Japan Earthquake Caused a Displacement of About Two Meters

Researchers at the Institute of Geomatics — Research Centre of the Polytechnic University of Catalonia (UPC) and the Government of Catalonia — have estimated the ground deformation suffered in the area of Sendai, Japan, as a consequence of the earthquake of 11 March and its aftershocks. The estimate was derived from radar observations acquired by the Envisat satellite of the European Space Agency. According to this estimate, obtained over an area of ​​approximately 300 x 100 km around the city of Sendai, the terrain has suffered a co-seismic deformation — permanent deformation of Earth’s surface — associated with the earthquake of up to 1.69 m.

Coseismic deformation map of the Japan earthquake (11th March 2011) overlapped to a Google Earth image. (Credit: Image courtesy of Universitat Politècnica de Catalunya)

This value refers to the line connecting the satellite and the observed area, which is tilted about 41º from the vertical. The estimated value of 1.69 m is a deformation value relative to the observed area: the absolute deformation (i.e., calculated over an area not affected by the earthquake) is surely larger and cannot be estimated with this technique.

The minimum distance from the epicentre to the study area is 100 km approximately. At these distances the vast majority of earthquakes do not cause co-seismic deformation. However, in this case, there has been considerable deformation due to the exceptional magnitude of this earthquake.

The deformation can be seen in the map shown above, where the displacements are represented in a colour scale from black (no relative motion) to red (area of maximum deformation, which is the closest to the epicentre). There is relative deformation of 1.69 m from the area that appears black to the maximum area in red.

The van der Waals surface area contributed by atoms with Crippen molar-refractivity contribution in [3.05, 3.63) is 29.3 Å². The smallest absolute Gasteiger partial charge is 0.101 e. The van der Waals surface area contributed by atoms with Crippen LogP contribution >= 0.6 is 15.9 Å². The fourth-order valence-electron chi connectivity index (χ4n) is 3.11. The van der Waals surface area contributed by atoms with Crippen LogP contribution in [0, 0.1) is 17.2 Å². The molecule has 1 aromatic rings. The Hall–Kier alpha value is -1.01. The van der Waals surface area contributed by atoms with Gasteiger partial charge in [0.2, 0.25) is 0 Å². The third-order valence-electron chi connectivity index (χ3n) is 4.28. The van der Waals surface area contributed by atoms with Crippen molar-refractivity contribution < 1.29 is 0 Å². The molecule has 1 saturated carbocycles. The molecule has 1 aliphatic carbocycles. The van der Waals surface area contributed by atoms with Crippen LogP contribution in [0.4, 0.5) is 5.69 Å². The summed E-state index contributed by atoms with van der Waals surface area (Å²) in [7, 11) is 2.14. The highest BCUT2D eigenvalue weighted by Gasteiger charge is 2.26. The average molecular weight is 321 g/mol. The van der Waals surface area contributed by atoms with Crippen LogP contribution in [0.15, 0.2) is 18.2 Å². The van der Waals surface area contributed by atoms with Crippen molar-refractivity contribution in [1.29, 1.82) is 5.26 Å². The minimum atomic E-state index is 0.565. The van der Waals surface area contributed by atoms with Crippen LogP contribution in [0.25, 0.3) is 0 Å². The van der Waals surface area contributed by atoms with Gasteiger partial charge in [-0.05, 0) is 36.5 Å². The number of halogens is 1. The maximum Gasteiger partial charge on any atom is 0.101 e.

This study conducted by the Institute of Geomatics, and led by Dr. Michele Crosetto, head of the Remote Sensing Unit, is based on a well-known satellite-based microwave remote sensing technique called differential interferometry SAR (Synthetic Aperture Radar).

What does the observed deformation entail?

As mentioned above, the estimated 1.69 m deformation refers to the line connecting the satellite and the observed area. We know from other sources, such as measures of GPS (Global Positioning System), that the horizontal displacement has been of approximately 3 m eastwards, 0.5 m northwards and the vertical displacement varies between 0.5 and 1 m. The most important of these three components is probably the subsidence as it affects land elevation above sea level. Coastal areas are likely to be the most affected: in the worst case scenario, subsidence might lead to land loss. This is a phenomenon similar to what might result from climate change, although in this case, land would be lost as a result of sea-level rise.

How were the results derived?

SAR interferometry is a remote sensing technique used to monitor surface deformations. This technique, based on the analysis of SAR satellite data, has been used in various applications such as studying the dynamics of glaciers, earthquakes, volcanoes, mining, civil works, landslides and deformations due to exploitation of aquifers.

The results of this study were obtained using SAR data from the sensor ASAR mounted on the satellite Envisat of the European Space Agency. Specifically, in this case, two SAR images acquired before (19/02/2011) and after the seismic event (03/21/2011) have been used.


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